The 1990s brought audiences to the golden age of romantic comedies. Up-and-coming stars like Julia Roberts and Meg Ryan were able to launch decades-long careers after a few stints. However, the last decade has seen a decline in rom-coms mainly due to disinvestment from the studios and mid-budget movies becoming less popular. The general public still has a desire for rom-coms to be included in the theatrical experience, though, as we saw with the wildly successful Crazy Rich Asians. Sony is throwing its hat into the rom-com ring this holiday season with Anyone But You, a new raunchy love story that feels familiar enough while offering something new in the steamy dynamic between its two attractive leads.
Anyone But You gained a lot of attention earlier this spring while it was in production. Moviegoers were glued to any leaked photo of its stars Sydney Sweeney (Euphoria) and Glen Powell (Top Gun: Maverick) on the internet. We’ve seen this tactic before to get audiences rooting for its actors to actually get together in real life. It’s a dangerous game since a rom-com’s success can often rest on the chemistry of its leads alone. Regardless if that romance carries on in real life, it must be felt on screen no matter what. Just because two actors look good on the red carpet doesn’t mean that they make a good on-screen couple.
Writer-director Will Gluck, who has experience in the genre with films like Easy A and Friends with Benefits under his belt, adapts William Shakespeare’s Much Ado About Nothing with co-writer Ilana Wolpert. As such, Anyone But You draws heavy inspiration from other classic rom-coms adapted from Shakespeare like Clueless and 10 Things I Hate About You. We follow Bea (Sweeney), a law student who has an unlikely cute meeting with Ben (Powell) at a Boston coffee shop. They hit it off right away and extend their amazing first date. Unfortunately, miscommunication on both their parts drives a wrench on a perfect day which leads them to never see each other again.
Or so we’re led to believe, until Bea’s sister Halle (Hadley Robinson) and Ben’s friend Claudia (Alexandra Shipp) announce their destination wedding in Sydney, Australia. And so both Bea and Ben are thrust into a lavish vacation where they have no choice but to tolerate each other’s presence. However, when it comes to family and weddings, nothing goes according to plan. The soon-to-be-married couple devise a plan with the help of Claudia’s parents, Carol (Michelle Hurd) and Roger (Bryan Brown), and Ben’s best friend Pete (played by rapper GaTa) to get the two sworn enemies to sleep together.
The goal isn’t to get the two to fall in love, everyone would just rather have Bea and Ben put their differences aside at least until the wedding is over. This gets further complicated when Bea’s overbearing father, Leo (Dermot Mulroney), and pushy mother, Innie (Rachel Griffiths), invite her ex-fiance Jonathan (Darren Barnet) to the destination wedding in their own secret plan to get them back together. In true rom-com fashion, the most sound option is for Bea and Ben to act like they’re dating so everyone can leave them alone. But, of course, their pretend relationship brings them closer than they expected and reignites their spark.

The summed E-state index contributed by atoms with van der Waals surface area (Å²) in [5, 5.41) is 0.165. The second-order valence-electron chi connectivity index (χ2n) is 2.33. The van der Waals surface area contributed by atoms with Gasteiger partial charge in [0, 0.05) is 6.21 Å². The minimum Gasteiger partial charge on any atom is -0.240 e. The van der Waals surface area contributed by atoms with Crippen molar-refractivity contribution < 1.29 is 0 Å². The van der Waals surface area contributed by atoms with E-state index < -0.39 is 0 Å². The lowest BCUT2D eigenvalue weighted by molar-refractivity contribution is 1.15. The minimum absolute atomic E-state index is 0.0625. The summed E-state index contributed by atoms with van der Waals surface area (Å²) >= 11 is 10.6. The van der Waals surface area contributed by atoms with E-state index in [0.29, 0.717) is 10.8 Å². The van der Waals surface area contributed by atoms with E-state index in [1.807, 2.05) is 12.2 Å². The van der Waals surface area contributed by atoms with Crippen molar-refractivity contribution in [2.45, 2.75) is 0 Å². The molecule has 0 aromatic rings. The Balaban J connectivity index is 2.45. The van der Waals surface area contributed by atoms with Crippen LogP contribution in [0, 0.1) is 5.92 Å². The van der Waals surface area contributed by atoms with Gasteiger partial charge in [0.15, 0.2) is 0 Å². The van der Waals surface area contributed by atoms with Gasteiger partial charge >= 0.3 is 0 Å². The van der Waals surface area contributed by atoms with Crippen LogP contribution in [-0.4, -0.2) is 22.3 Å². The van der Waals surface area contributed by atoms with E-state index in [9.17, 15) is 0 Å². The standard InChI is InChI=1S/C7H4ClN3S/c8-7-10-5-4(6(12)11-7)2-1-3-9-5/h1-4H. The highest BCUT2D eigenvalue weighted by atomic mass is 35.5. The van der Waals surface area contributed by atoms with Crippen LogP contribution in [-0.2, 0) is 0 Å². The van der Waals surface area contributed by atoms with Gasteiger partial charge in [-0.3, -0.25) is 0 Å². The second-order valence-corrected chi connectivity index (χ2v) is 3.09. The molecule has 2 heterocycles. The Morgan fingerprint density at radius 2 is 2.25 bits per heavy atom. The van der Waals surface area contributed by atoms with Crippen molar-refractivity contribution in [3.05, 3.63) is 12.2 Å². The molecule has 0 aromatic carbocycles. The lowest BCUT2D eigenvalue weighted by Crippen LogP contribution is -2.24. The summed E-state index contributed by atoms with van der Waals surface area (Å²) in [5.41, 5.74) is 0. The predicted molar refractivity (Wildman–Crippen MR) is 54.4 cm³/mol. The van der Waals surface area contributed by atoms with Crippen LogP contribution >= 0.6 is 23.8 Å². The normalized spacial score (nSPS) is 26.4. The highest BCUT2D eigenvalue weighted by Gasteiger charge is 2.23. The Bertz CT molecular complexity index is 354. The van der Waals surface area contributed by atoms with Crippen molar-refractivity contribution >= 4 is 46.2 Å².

All the classic tropes are seen here! We have a wedding, loads of travel, exes, a cute dog, and an enemies turned to lovers relationship. There’s not much new here as we’ve all seen this story before and Anyone But You plays out like a fairly straightforward modern Shakespeare adaptation, but that’s not going to deter people from watching this movie. Those looking for a good old-fashioned romantic comedy already know what they’re getting themselves into. So, the question really comes down to its two main stars and whether or not they have what it takes to make this rom-com stand out from the many that have come before it.
The comedy in Anyone But You really takes off when Bea and Ben play up their act as a fake couple at every turn they get. There’s an over-the-top nod to Titanic on a yacht and some other running gags that are perhaps too raunchy to list here. Fans familiar with Sidney Sweeney’s work will be surprised to see her play up the physical comedy of the film. Her comedic timing is at its best when she gets the chance to let loose in these chaotic moments. Meanwhile, Powell looks like he’s at home in the rom-com genre having also starred in 2018’s Set It Up, which is an underrated Netflix favorite that still has fans asking for a sequel.
The chemistry between Sweeney and Powell is undeniable and makes for a wildly entertaining watch. Moreover, the film takes its time in showing off their individual sex appeal as they enjoy the Australian sun. The locations range from beautiful beaches to vast hiking trails to a luxurious home. Even with all of this rom-com eye candy, it can’t be ignored that some necessary emotional beats don’t quite land as intended. One can’t help but question if Sweeney was fit to lead a movie like this opposite of Powell, who arguably carries a lot of the romantic moments. On the other hand, there’s no one more welcome in this world than Dermot Mulroney as Bea’s dad. He brings just the right balance of humor and empathy as a concerned parent.
Ultimately, Anyone But You is not trying to reinvent the wheel of the classic rom-com. Director Will Gluck and his cast and crew are simply trying to remind viewers of what makes the genre so compelling and addictive in the first place. For what it’s worth, Anyone But You mostly works and is worth a watch on the big screen with a packed crowd, especially during its more absurd gags. It’s easy to get lost in its beautiful set pieces and comedic charm, even if the script feels incredibly familiar and is full of tropes. After all, it is Shakespeare and the witty dialogue speaks for itself. It’s hard to imagine if this will resonate with all general audiences, but for romantic comedy lovers, this one’s for you.